Is Your Office Making You Sick?
Study Finds PFCs in Office Workers' Blood; Workers in New Offices Have Even Higher Levels of the Potentially Toxic Chemical
WebMD News Archive
PFCs at the Office: Perspectives
''The new study is really important," says Olga Naidenko, PhD, a senior scientist at Environmental Working Group, an advocacy organization. "Up to this point, there has been debate among researchers about from which sources PFCs get into our bodies," she says. "This class of chemicals, they are all over the place."
Finding the sources of the chemicals is crucial, she says. "We need to get this stuff out [of consumer goods]," Naidenko tells WebMD. "We should not be exposing our workers to these chemicals."
Health effects have been found, she says, even with low blood levels of PFCs.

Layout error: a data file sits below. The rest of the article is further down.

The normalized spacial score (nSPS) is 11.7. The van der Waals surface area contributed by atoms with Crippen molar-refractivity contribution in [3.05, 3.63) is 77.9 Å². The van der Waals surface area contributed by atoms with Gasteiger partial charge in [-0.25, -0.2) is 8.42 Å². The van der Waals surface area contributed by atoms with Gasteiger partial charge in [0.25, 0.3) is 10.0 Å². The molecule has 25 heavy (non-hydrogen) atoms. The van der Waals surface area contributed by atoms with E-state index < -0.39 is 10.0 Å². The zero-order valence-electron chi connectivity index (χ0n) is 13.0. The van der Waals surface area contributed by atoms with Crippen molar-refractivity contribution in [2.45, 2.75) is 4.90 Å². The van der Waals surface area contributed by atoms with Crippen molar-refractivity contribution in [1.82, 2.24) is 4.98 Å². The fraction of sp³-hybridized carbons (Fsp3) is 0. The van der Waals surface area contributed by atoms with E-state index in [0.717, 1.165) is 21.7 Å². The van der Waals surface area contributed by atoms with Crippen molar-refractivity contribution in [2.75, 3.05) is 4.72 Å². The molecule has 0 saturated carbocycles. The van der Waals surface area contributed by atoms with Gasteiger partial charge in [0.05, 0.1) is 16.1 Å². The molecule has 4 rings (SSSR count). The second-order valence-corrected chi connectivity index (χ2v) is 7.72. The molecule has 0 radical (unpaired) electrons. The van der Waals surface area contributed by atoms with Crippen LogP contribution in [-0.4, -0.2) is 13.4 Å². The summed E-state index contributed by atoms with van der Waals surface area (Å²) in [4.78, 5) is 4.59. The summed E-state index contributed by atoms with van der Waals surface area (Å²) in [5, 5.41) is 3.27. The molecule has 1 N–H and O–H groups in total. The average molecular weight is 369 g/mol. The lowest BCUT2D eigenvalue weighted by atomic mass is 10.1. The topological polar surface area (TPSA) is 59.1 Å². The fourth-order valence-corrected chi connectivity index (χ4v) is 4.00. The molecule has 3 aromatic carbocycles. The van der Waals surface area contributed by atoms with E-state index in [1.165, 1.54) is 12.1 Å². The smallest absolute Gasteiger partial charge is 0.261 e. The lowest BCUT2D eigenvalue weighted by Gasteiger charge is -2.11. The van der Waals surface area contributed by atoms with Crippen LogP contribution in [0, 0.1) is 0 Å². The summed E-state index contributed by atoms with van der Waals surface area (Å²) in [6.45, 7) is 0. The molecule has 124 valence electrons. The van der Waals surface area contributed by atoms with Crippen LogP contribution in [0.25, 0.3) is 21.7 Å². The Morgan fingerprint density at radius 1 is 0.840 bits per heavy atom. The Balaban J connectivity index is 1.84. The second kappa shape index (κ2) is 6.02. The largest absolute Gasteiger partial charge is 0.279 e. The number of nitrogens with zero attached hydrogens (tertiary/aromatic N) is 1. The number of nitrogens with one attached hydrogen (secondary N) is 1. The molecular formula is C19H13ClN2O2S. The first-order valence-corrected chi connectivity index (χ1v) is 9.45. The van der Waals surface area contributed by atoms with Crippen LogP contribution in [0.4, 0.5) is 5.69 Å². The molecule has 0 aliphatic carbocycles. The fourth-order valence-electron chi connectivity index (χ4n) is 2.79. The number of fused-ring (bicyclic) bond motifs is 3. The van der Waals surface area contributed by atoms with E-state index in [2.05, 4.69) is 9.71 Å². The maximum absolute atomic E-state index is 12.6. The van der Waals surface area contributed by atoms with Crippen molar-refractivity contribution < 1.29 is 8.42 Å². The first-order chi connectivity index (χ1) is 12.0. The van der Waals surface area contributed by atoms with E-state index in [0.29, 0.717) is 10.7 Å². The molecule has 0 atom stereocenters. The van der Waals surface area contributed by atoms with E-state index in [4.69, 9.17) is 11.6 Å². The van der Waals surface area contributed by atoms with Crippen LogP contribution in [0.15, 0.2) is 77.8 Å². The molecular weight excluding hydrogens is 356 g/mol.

PFCs in consumer goods such as carpeting do not dissipate quickly, she tells WebMD. Consumers can check before they buy items such as carpeting, asking if any PFCs (from stain repellents) are in the item. However, she concedes, sales people do not always know.
Janet Smith, a spokeswoman for DuPont Chemicals and Fluoroproducts, declined to comment at length. On its web site, DuPont states that it has reduced PFOA emissions at manufacturing sites worldwide by 98%. It says it is developing alternative stain repellents.
In an email statement, Smith tells WebMD: "The term 'PFCs' is rather a broad umbrella, grouping together chemicals that have different properties and applications, and different toxicity and environmental profiles. These chemicals should be considered individually when discussing questions about health and safety."
In response, McClean says he did just that.